During a packed and contentious meeting on Tuesday, the Rent Guidelines Board (RGB) held a preliminary vote to increase rents for rent-stabilized apartments.
The RGB voted to approve an increase of 0.5 to 2.75 percent for one-year leases and 1.5 to 3.75 percent for two-year leases.
Prior to the meeting, tenants and affordable housing advocates rallied to urge the Board to avoid a rent increase.
“I’ve had up to three jobs to be able to pay my rent,” Gloribel Castillo, a resident of the Bronx who lives in a rent stabilized unit, said.
Last year, the Board followed the range approved in the preliminary vote, allowing increases of 1.5 percent on one-year leases and 2.5 percent on two-year leases to move forward.
Advocates and tenants who attended the hearing cheered over a proposal by tenant representatives Sheila Garcia and Leah Goodridge for a rent rollback—they proposed a -0.5 rollback to 0 percent increase for one year leases and 0 to one percent for two-year leases. As activists chanted “higher rent has got to go,” the Board voted against that motion.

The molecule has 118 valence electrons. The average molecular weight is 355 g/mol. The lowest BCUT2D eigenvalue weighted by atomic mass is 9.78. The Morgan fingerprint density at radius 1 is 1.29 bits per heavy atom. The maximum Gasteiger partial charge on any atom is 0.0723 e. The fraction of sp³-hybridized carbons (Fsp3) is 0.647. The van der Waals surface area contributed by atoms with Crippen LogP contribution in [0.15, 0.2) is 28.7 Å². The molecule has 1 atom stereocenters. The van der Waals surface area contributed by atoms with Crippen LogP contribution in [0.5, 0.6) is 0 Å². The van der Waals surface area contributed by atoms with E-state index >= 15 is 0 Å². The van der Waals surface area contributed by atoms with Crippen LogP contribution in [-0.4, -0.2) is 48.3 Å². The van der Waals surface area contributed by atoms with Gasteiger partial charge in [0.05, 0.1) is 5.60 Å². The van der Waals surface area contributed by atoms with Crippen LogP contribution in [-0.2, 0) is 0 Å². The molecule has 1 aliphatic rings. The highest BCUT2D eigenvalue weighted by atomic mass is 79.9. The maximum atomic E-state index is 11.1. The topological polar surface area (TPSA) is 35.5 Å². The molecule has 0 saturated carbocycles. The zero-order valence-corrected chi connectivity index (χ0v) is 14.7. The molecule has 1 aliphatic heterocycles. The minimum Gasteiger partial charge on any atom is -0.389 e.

“I’m disappointed that the rent rollback proposal did not pass,” Goodridge, told Curbed. “I’m hopeful that by the time we have a final vote in June, and we hear a lot of testimony from tenants, that the board will have a change of mind.”
On the other hand, citing increased costs, the landlord’s side proposed a rent hike of 3.75 to 5.75 percent for one-year leases and 4.75 to 6.75 percent for two-year leases. That motion didn’t pass either.
“Our mandate is not to make sure landlords continue to profit, it is to simulate a fair market for both tenants and landlords, like other cities have,” Garcia said. “This is why I’m asking for us to change the conversation from rent increases to rent adjustments.”
The final vote will be held on June 25.